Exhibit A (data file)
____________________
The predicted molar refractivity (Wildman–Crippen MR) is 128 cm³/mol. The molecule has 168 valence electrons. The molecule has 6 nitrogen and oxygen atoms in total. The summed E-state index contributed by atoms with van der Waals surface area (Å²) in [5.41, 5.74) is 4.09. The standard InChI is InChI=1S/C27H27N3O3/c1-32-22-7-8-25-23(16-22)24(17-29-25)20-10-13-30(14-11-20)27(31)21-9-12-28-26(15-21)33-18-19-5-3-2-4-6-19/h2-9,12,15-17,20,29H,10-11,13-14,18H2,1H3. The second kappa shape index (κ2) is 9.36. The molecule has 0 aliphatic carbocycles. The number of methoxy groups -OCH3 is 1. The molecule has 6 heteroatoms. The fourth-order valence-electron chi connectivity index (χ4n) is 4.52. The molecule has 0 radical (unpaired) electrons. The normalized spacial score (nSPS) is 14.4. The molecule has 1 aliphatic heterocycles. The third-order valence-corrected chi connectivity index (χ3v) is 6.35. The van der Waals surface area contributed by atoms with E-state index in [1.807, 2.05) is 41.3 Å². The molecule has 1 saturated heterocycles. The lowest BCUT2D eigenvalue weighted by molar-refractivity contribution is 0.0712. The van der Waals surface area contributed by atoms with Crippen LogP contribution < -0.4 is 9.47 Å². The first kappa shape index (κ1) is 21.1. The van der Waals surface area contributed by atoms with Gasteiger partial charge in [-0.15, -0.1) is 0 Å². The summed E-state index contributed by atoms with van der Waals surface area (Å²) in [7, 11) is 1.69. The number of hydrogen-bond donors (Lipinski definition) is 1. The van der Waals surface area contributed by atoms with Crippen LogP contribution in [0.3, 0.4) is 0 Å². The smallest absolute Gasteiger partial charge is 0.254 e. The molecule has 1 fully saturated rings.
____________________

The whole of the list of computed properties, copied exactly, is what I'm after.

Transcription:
The predicted molar refractivity (Wildman–Crippen MR) is 128 cm³/mol. The molecule has 168 valence electrons. The molecule has 6 nitrogen and oxygen atoms in total. The summed E-state index contributed by atoms with van der Waals surface area (Å²) in [5.41, 5.74) is 4.09. The standard InChI is InChI=1S/C27H27N3O3/c1-32-22-7-8-25-23(16-22)24(17-29-25)20-10-13-30(14-11-20)27(31)21-9-12-28-26(15-21)33-18-19-5-3-2-4-6-19/h2-9,12,15-17,20,29H,10-11,13-14,18H2,1H3. The second kappa shape index (κ2) is 9.36. The molecule has 0 aliphatic carbocycles. The number of methoxy groups -OCH3 is 1. The molecule has 6 heteroatoms. The fourth-order valence-electron chi connectivity index (χ4n) is 4.52. The molecule has 0 radical (unpaired) electrons. The normalized spacial score (nSPS) is 14.4. The molecule has 1 aliphatic heterocycles. The third-order valence-corrected chi connectivity index (χ3v) is 6.35. The van der Waals surface area contributed by atoms with E-state index in [1.807, 2.05) is 41.3 Å². The molecule has 1 saturated heterocycles. The lowest BCUT2D eigenvalue weighted by molar-refractivity contribution is 0.0712. The van der Waals surface area contributed by atoms with Crippen LogP contribution < -0.4 is 9.47 Å². The first kappa shape index (κ1) is 21.1. The van der Waals surface area contributed by atoms with Gasteiger partial charge in [-0.15, -0.1) is 0 Å². The summed E-state index contributed by atoms with van der Waals surface area (Å²) in [7, 11) is 1.69. The number of hydrogen-bond donors (Lipinski definition) is 1. The van der Waals surface area contributed by atoms with Crippen LogP contribution in [0.3, 0.4) is 0 Å². The smallest absolute Gasteiger partial charge is 0.254 e. The molecule has 1 fully saturated rings.